Apply the cleanser gently with your fingertips, and use only your fingertips to wash and rinse your face.
Gently pat your skin dry with a clean towel.
8. Wash caps and hats frequently.
Wearing a baseball cap or anything else on your head without washing (or dry cleaning) it allows sweat, dirt, and oil to accumulate. This can cause acne to flare.
9. See a dermatologist before using any type of chemical peel, microdermabrasion, or laser therapy to treat your acne.
If you have darkly pigmented skin, even the at-home versions of these acne treatments can cause side effects like permanent dark marks and light spots.
In the right hands, however, these treatments can be effective for treating acne in skin of color.
If you’re thinking about one of these treatments, you should see a doctor who specializes in treating the skin, such as a dermatologist. The dermatologist should frequently use this treatment in people who have skin of color. Be sure to ask how many people with skin of color the doctor has treated.
10. Seek a dermatologist’s help.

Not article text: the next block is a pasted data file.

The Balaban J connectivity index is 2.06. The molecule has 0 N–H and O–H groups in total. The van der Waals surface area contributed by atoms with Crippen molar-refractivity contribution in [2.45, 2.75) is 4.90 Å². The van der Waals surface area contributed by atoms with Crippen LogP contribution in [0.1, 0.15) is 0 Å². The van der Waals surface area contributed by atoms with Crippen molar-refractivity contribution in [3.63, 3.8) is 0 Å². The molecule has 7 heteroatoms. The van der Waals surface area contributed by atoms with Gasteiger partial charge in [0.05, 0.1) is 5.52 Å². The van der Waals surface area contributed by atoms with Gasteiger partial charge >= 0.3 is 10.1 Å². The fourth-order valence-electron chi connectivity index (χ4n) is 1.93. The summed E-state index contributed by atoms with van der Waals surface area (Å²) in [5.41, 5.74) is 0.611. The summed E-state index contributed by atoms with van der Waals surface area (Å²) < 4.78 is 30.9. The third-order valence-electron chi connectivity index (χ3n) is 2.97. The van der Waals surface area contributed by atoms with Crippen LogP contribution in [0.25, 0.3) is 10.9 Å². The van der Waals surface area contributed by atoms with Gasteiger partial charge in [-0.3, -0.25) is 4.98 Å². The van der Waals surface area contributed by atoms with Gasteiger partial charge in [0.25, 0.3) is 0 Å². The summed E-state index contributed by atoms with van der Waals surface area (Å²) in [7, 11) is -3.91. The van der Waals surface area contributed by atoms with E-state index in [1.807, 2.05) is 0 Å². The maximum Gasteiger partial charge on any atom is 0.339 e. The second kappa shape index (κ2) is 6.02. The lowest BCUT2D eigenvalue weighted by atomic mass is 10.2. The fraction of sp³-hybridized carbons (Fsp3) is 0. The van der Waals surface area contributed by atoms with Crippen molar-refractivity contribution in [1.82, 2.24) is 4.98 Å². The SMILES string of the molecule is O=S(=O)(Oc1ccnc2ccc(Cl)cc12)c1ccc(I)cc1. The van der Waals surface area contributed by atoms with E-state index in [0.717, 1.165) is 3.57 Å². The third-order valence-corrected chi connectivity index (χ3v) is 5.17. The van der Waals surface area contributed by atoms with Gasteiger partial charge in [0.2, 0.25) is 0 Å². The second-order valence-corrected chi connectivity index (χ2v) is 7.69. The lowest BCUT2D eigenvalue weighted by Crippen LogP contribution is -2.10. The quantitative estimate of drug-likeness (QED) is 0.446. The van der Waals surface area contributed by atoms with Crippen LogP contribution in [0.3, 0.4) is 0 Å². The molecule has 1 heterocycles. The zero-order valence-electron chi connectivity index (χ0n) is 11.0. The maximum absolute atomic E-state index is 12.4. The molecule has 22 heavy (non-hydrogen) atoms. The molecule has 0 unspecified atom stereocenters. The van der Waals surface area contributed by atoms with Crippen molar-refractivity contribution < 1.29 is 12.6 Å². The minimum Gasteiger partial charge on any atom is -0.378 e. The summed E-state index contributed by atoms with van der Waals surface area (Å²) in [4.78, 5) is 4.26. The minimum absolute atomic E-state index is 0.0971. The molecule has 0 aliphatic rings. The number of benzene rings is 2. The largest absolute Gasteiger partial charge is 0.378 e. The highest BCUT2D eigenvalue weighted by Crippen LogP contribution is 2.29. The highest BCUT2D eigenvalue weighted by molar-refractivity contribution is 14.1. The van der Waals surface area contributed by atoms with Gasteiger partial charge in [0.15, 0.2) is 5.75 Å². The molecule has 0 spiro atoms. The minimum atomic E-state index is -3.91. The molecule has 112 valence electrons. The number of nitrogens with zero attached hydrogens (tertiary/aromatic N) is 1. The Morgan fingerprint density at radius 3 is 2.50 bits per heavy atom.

With a dermatologist’s help, virtually every case of acne and most dark spots can be successfully treated. Some people need prescription-strength medicine. Others need a specific combination of treatments. A dermatologist can examine your skin and create a treatment plan tailored to your needs.
What are you waiting for? Try one of these tips today. After all, the science shows these really work.
Related AAD resources
Image 1: Used with permission of Journal of the American Academy of Dermatology. J Am Acad Dermatol. 2002;46(2):S103.
Image 2: Getty Images
Alexis AF. “Acne vulgaris in skin of color: Understanding nuances and optimizing treatment outcomes.” J Drugs Dermatol. 2014;13(6):s61-5.
Callender VD, Alexis AF, et al. “Racial differences in clinical characteristics, perceptions and behaviors, and psychosocial impact of adult female acne. J Clin Aesthet Dermatol. 2014;7(7):19-31.
Silverberg NB. “A brief primer on acne therapy for adolescents with skin of color.” Cutis. 2013;92(1):20-6.
Taylor SC and Summers P. “Acne” In Kelly AP, Taylor SC, et al. Dermatology for Skin of Color. The McGraw Hill Companies, China, 2009. 269-74.
Taylor SC, Cook-Bolden F, “Acne in skin of color.” J Am Acad Dermatol. 2002;46(2 Suppl Understanding):S98-106.
U.S. Food and Drug Administration. “FDA approves Differin Gel 0.1% for over-the-counter use to treat acne.” FDA news release issued July 8, 2016. Last accessed September 28, 2016.